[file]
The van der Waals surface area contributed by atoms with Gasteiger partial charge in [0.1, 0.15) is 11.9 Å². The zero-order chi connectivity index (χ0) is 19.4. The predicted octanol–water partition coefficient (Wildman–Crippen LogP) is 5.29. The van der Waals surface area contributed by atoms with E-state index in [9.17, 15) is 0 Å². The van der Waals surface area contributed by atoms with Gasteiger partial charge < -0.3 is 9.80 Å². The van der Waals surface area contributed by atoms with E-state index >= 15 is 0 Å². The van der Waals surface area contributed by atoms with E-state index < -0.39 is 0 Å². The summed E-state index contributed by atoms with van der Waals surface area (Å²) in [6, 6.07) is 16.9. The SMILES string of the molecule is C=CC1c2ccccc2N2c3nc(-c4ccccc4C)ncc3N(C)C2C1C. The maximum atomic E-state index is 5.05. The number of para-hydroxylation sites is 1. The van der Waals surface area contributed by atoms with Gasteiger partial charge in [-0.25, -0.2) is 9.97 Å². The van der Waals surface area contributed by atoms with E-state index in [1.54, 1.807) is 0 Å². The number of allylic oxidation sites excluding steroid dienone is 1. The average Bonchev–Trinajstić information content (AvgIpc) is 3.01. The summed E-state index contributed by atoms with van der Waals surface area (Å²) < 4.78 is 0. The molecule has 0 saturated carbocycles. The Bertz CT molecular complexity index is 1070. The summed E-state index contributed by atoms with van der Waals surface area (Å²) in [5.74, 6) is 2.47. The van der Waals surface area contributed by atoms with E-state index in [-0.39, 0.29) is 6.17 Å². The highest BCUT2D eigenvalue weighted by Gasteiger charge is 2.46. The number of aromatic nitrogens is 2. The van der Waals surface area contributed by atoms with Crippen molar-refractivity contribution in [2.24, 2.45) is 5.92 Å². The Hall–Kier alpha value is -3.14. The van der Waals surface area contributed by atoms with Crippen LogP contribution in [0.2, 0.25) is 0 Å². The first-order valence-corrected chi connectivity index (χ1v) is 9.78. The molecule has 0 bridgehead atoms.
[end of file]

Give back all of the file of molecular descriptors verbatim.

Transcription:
The van der Waals surface area contributed by atoms with Gasteiger partial charge in [0.1, 0.15) is 11.9 Å². The zero-order chi connectivity index (χ0) is 19.4. The predicted octanol–water partition coefficient (Wildman–Crippen LogP) is 5.29. The van der Waals surface area contributed by atoms with E-state index in [9.17, 15) is 0 Å². The van der Waals surface area contributed by atoms with Gasteiger partial charge < -0.3 is 9.80 Å². The van der Waals surface area contributed by atoms with E-state index >= 15 is 0 Å². The van der Waals surface area contributed by atoms with E-state index < -0.39 is 0 Å². The summed E-state index contributed by atoms with van der Waals surface area (Å²) in [6, 6.07) is 16.9. The SMILES string of the molecule is C=CC1c2ccccc2N2c3nc(-c4ccccc4C)ncc3N(C)C2C1C. The maximum atomic E-state index is 5.05. The number of para-hydroxylation sites is 1. The van der Waals surface area contributed by atoms with Gasteiger partial charge in [-0.25, -0.2) is 9.97 Å². The van der Waals surface area contributed by atoms with E-state index in [1.54, 1.807) is 0 Å². The number of allylic oxidation sites excluding steroid dienone is 1. The average Bonchev–Trinajstić information content (AvgIpc) is 3.01. The summed E-state index contributed by atoms with van der Waals surface area (Å²) < 4.78 is 0. The molecule has 0 saturated carbocycles. The Bertz CT molecular complexity index is 1070. The summed E-state index contributed by atoms with van der Waals surface area (Å²) in [5.74, 6) is 2.47. The van der Waals surface area contributed by atoms with E-state index in [-0.39, 0.29) is 6.17 Å². The highest BCUT2D eigenvalue weighted by Gasteiger charge is 2.46. The number of aromatic nitrogens is 2. The van der Waals surface area contributed by atoms with Crippen molar-refractivity contribution in [2.24, 2.45) is 5.92 Å². The Hall–Kier alpha value is -3.14. The van der Waals surface area contributed by atoms with Crippen LogP contribution in [0.2, 0.25) is 0 Å². The first-order valence-corrected chi connectivity index (χ1v) is 9.78. The molecule has 0 bridgehead atoms.